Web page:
GS-3: That’s my designation. Government-ese for clerk-typist. The National Institutes of Health is crawling with GS-3’s this summer of 1960, most of us working to fill the time and make some money between college semesters. We draw pitiful paychecks, working at expendable jobs. Mine seems the most expendable.
I work in Building Ten, the main hospital building on the NIH campus. It’s impressive, huge, bustling with doctors, nurses, scientists–and college students, like me, lucky enough to land here for a summer job.
Lucky? Well, a little luck, and a lot of pull; my father is with the Veteran’s Administration. He yanked those strings and before I know it, I’m sitting behind a metal desk in the Department of Sanitary Engineering. Lucky me.
Or so I think. Until the first week is over. What did I do that first week? Not much. And that’s the way things have continued. There are four of us in this barren, green-and-grey office: Me, the Chief of Sanitary Engineering, his aide, and the secretary. And what do they do? Not much, either, it seems to me. The Chief dictates memos to the secretary who gives them to the aide for additional information who gives them back to the secretary for correction who gives them to me to type.
That’s what I do. I type. On a manual Royal typewriter, banging out those memos: one original, six carbons — two blue, two pink, two yellow. When I make a mistake, which is often, I erase the original with the round pink eraser on the little wheel with the whisk attached, then erase all six carbons with the softer eraser that looks like a pencil with a whisk for a tail. Then I type the correct letter and hope that it’s lined up in the right spot so I don’t have to erase it again. I spend my days erasing mistakes. Sometimes the finished memo looks so bad that I have to do it all over again. On those days, I feel like I am truly earning my $92.50 a week.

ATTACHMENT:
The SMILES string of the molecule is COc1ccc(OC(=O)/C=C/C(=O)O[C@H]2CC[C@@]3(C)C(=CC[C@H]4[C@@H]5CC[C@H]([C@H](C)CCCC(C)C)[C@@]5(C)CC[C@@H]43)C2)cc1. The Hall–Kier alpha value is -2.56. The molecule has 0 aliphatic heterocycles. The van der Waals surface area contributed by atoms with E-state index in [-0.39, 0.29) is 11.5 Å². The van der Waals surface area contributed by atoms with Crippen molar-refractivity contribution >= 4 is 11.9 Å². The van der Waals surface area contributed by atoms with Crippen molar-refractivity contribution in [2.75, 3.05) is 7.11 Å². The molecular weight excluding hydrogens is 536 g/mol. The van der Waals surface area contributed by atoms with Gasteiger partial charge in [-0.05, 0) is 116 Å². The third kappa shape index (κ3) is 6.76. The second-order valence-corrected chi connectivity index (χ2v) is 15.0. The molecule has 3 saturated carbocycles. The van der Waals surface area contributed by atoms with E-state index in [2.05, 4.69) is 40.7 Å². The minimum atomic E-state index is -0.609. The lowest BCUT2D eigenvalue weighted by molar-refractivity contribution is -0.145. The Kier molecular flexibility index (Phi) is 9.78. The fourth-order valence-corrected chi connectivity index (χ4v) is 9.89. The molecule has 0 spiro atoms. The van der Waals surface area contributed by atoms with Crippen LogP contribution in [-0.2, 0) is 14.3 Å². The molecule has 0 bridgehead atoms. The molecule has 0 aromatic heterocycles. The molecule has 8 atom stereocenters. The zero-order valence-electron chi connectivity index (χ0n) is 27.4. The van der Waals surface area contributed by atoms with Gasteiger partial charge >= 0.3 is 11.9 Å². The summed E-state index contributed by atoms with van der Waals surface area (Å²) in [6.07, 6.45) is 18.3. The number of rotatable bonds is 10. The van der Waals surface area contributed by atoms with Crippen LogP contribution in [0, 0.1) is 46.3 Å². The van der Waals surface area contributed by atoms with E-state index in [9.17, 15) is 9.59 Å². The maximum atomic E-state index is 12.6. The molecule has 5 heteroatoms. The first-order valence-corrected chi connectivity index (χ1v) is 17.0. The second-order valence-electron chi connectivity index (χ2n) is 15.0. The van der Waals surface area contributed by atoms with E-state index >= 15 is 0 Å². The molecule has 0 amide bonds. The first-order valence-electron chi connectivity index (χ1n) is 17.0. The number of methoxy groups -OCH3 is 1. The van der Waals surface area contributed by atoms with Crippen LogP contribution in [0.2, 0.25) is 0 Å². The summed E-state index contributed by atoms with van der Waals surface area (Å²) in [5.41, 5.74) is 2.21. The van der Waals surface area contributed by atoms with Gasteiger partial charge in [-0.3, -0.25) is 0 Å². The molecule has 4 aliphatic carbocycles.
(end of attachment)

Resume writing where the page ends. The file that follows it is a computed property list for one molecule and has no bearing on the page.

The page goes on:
The secretary is Joanne, a frazzled brunette with frizzy hair and an unfortunate complexion whose office is a dismal cubby off The Chief’s office. She emerges periodically to give me directions and to complain about her skin which she says should have improved by now since she’s in her 30s. Her eyes have that glazed look I am beginning to recognize in government employees who aren’t sure why they’re doing what they’re doing, except that they get a good pension at the end of doing it.
My desk is right at the entrance to the Department of Sanitary Engineering, which consists of two rooms, unless you count Joanne’s cubby. I share the front office with the aide, Mr. Rutherford, Just-Call-Me-Bob. He’s 36 and jovial for a divorced person, and shares his girlfriend adventures with me. This weekend he is (heh, heh) taking his Latest to Ocean City for a (heh, heh) little romp, and his pink snub nose fairly glows in anticipation.
When things are dull, which is all the time, we shoot paper clips at each other with rubber bands, but not when The Chief is in the room, which isn’t often. Mostly he sits behind the closed door to his office, and those memos just keep rolling out.
Even though I type them, they really don’t say much, stuff about sewage and pipes and ground water, or Instructions to Employees which don’t seem to be that instructive. Some days I type pages and pages of numbers, which are the worst. Then I have to put the original and five carbons in big envelopes and messenger them to other departments, and file a copy for us.